I don’t think there’s ever been a day in our 60-year history where we’ve not taken a liking to cash, so of course, today is no different.  But that goes both ways and I really see it as good news.  Our company was built on a foundation to endure, and that means engaging with our customers in a thoughtful manner and with a disciplined approach.  Discipline means frequent two-way communication between us and our customer to develop and refine plans, and then a continuous and bilateral improvement in the ongoing execution of that plan.  Life happens, and when both sides have effectively planned, the rules of the game aren’t changed mid-stream.  A core competency of distribution has been and will always be, the ability to support some of the cash flow needs caused by timing differences between a contractor’s incurred expense and their payment for services.  We’ve been at the leading edge of innovative solutions in this regard, and I don’t see us pausing now for any reason.

What you can do as a contractor?

Communication and proactive planning are the best ways to handle the current situation our industry is in. Billd is here as a strategic partner for you to help smooth out your cash flow and minimize your credit risk. We’ve created a payment solution pays you upfront, on behalf of your customers, for materials purchased for commercial jobs, and provides your customers with the funds they need to move quickly.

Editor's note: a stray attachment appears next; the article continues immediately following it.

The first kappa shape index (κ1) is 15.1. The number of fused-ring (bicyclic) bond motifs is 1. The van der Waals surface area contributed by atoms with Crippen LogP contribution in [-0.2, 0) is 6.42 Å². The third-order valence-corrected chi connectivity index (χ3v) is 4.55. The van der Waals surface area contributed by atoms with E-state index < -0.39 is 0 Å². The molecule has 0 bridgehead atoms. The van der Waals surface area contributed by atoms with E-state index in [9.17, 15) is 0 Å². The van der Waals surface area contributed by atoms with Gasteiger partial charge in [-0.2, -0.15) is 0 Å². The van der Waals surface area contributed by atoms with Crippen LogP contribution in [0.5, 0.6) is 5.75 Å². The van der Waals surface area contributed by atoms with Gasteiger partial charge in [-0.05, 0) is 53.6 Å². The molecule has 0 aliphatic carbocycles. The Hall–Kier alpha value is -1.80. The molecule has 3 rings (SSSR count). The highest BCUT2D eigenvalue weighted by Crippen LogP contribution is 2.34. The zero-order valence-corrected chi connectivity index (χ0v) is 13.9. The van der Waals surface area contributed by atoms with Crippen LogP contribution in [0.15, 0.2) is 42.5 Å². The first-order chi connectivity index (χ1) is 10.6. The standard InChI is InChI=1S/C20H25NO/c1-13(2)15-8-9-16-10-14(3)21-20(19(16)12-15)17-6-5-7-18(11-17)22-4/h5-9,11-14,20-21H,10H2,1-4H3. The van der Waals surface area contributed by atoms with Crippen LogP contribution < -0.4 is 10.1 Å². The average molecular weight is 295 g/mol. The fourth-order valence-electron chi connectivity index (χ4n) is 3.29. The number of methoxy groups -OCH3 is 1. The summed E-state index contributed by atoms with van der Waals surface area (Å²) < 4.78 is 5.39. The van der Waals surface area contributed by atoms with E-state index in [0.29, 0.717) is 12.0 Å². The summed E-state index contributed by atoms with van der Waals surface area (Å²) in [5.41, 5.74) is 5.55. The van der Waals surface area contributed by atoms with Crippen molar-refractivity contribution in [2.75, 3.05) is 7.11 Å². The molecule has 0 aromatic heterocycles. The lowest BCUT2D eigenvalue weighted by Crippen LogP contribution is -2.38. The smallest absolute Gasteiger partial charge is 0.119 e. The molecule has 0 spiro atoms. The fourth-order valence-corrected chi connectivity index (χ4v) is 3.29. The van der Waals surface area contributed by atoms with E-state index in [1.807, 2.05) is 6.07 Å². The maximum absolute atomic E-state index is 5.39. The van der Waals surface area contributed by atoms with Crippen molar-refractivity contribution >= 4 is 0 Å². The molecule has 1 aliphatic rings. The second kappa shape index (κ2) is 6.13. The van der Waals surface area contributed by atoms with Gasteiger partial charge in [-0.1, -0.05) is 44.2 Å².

About Billd: At Billd, we provide a payment solution that enables commercial construction contractors to free up cash for material purchases while enjoying the flexibility of 120-day payment terms. You get financing for commercial materials upfront with the freedom to pay it back at your own pace. Learn more about how we can help eliminate your company’s cash-flow problems so you can win more bids and grow your business.

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Chris DoyleCEO & Founder of Billd

Christopher Doyle is an entrepreneur and business leader with extensive construction industry experience and a record of launching successful startups. He is the co-founder and CEO of Billd, a disruptive payment solution for the construction industry that helps contractors and suppliers grow their businesses with less hassle and risk. Recognizing the cash flow hurdles that contractors face when purchasing materials, Doyle launched Billd to make traditional Wall Street working capital accessible to business owners in the construction industry.

Are you ready to unlock more working capital for your business?